Are you a competitive runner? Why is it important to you to help these athletes?
I am a jogger now. When I first started helping out at Hope Pass, I used the trail as a training run. Nowadays, I just hope to make it up the hill and back. I have completed several marathons, but 10Ks are more my distance these days.
All my interests seem to mesh with the work at this aid station: I have been a competitive runner, my educational background is in exercise physiology, I was formerly certified as an Emergency Medical Technician, and I have pack llamas. Also, everyone is so very appreciative of the efforts we make to get the equipment and supplies up to Hope Pass and then run the aid station. It really is quite rewarding. Plus, Hope Pass is a beautiful place to spend time.
What's the most inspiring or most meaningful thing you've seen in your time as a volunteer?
Wow! Every race has something special and I wish I had kept a journal over the years. (Sigh!) The Hopeless Crew itself is inspiring. These volunteers come back year after year and form a natural team. These folks tirelessly haul water, purify water, massage cramps, fill water bottles, clean the latrine, feed runners, keep the radio contact going, track runners in and out of the aid station -- anything and everything. Egos seem to get parked at base camp for sure.
There's never been a time that I poked my head out of the cook tent and hollered "Cook needs a break!" that someone didn't step forward. That goes for every job or task on the crew. A natural team! I appreciate being recognized as a volunteer, but it's the whole Hopeless Crew that makes everything work.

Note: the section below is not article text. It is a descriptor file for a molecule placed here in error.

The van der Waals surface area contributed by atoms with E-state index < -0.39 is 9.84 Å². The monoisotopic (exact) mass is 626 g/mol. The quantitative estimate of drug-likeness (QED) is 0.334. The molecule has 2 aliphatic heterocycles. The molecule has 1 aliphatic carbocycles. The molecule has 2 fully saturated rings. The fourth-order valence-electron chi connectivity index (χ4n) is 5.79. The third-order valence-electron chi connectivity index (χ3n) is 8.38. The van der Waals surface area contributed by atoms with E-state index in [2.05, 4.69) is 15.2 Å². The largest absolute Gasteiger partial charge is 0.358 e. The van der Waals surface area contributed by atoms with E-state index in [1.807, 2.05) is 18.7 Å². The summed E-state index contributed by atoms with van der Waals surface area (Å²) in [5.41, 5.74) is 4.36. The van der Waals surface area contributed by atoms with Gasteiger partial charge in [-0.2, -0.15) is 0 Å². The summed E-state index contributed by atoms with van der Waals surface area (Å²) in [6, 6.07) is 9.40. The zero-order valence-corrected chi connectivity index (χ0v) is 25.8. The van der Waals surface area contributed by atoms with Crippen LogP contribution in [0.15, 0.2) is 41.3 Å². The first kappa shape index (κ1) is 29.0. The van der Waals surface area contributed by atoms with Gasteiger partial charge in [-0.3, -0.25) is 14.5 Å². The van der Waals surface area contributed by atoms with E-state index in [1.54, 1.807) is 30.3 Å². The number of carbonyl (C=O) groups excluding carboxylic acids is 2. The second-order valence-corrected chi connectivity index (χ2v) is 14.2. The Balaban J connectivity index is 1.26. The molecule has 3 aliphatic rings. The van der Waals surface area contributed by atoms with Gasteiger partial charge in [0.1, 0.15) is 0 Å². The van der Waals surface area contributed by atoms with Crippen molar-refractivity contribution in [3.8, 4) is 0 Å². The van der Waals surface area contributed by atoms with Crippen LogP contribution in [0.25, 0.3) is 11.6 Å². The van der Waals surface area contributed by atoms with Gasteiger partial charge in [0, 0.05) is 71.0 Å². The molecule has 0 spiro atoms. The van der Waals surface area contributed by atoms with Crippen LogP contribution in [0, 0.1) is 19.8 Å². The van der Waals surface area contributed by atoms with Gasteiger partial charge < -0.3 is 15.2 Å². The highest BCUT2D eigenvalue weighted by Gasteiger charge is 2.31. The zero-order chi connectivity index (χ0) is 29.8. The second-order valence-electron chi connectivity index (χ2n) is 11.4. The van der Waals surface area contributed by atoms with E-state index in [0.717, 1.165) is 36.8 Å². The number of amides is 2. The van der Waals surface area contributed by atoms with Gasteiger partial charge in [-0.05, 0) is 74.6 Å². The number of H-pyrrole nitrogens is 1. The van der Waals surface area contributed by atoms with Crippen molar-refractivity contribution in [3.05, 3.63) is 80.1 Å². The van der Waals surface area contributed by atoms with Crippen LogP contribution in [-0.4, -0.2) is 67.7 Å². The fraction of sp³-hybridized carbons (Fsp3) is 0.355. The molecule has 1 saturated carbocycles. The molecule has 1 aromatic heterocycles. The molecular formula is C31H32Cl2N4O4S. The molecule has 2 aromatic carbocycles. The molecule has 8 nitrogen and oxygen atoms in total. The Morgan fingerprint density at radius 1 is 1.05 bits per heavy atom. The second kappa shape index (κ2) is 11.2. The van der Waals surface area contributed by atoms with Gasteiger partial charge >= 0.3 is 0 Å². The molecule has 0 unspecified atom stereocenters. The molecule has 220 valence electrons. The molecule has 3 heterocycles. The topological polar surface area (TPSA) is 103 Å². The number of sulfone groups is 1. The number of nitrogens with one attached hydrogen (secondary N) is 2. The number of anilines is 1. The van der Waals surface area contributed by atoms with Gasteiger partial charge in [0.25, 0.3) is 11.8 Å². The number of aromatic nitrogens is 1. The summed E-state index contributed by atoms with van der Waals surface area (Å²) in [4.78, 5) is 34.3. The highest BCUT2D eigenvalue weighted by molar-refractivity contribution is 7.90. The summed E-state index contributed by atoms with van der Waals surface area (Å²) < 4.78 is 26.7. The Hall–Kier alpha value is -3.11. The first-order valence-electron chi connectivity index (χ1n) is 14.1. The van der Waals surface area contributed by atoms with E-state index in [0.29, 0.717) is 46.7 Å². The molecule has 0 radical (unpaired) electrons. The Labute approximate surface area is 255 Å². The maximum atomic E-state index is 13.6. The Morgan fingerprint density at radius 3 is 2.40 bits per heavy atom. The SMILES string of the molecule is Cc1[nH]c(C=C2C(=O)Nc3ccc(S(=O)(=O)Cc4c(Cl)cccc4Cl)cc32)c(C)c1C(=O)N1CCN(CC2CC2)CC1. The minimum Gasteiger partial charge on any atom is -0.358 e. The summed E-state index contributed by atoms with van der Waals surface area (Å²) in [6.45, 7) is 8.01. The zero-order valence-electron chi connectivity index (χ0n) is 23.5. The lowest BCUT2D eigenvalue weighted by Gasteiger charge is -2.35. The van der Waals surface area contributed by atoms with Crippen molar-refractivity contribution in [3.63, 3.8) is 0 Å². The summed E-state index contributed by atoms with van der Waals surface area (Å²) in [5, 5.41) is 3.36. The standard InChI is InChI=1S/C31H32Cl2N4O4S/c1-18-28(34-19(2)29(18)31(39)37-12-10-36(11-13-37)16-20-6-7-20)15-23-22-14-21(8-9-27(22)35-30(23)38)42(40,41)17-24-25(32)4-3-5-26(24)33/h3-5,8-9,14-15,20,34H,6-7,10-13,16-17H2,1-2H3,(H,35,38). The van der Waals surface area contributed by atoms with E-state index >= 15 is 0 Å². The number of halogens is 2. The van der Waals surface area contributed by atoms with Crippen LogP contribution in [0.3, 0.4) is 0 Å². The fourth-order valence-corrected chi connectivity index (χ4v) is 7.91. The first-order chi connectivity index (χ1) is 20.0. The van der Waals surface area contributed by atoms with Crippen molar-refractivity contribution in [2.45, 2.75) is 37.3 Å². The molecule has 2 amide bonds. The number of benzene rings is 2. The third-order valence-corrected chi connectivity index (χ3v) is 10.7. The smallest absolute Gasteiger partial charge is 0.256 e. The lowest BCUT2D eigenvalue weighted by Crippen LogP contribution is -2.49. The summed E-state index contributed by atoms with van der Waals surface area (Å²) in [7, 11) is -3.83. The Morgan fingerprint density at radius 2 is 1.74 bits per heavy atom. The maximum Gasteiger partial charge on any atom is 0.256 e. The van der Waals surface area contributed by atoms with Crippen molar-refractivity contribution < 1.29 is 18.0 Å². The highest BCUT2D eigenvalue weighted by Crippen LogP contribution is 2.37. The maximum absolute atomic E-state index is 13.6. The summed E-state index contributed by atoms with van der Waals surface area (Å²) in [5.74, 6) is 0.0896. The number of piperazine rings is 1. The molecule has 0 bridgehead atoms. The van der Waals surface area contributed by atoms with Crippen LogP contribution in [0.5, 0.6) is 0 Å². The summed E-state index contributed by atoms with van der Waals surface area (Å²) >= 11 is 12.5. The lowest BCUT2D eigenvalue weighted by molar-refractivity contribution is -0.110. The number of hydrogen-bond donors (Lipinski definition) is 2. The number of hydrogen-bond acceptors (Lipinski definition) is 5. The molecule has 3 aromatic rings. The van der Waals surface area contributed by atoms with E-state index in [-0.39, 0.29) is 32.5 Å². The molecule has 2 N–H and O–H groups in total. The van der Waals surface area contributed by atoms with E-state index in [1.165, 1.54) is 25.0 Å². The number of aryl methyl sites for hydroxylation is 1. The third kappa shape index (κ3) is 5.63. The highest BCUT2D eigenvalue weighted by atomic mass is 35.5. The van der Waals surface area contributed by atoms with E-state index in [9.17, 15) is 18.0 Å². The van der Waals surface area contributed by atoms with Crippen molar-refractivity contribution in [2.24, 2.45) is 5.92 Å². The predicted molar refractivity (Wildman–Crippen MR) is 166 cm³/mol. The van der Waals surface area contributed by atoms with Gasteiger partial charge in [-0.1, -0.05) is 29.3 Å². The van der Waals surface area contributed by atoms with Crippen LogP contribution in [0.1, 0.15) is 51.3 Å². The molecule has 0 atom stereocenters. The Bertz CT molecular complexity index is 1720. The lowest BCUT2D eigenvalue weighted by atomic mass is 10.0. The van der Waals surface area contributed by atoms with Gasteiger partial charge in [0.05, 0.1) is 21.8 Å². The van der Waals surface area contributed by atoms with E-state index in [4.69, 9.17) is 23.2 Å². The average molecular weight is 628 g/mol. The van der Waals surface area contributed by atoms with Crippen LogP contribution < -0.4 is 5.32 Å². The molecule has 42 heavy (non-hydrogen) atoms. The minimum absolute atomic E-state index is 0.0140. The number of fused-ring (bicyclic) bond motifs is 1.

Another equally inspiring part of the race is the caring, community spirit of the ultra-runner group. Every year, we have people who have selflessly interrupted their own races to help fellow runners make it to the aid station. We often get messages that there is a runner in trouble and they want to know if we can send help. We can and we do. The care that these folks have for each other is wonderful.
My own personal best is the Brit who fell into my cook tent, cramped up and hurting. I massaged out the cramp, got some of my wonderful noodle soup in him and sent him on his way, hoping he would make it to Winfield. He was back in the cook tent sooner than I would have thought possible, giving me a hug and telling me that I saved his race. Boy, was that a smiling moment. He finished the entire race and I still feel good to this day that I was able to help.
What advice can you give to first-timers?
Be prepared. Hydrate, fuel yourself, have some kind of clothing layer on your person and talk to everyone you encounter. Your fellow runners and everyone at the aid stations are there to help.
Where do you live and what do you do when not volunteering?
I live in Allenspark, CO. We are a small mountain community north and west of Boulder. I have 9 acres for the llamas and three wonderful "wranglers" who help me keep everything working when I travel as a monitor for pharmaceutical research.
Anything else you'd like to share or think the athletes need to know?
From the early years of the Hopeless Crew until today, we have had the support of race founders Ken and Merilee, and now the Life Time Fitness folks. This support is important for the crew and the runners and is very much appreciated.
Athletes should be smart and be careful! HAVE FUN! It is, after all, only a race. (Yeah, right!)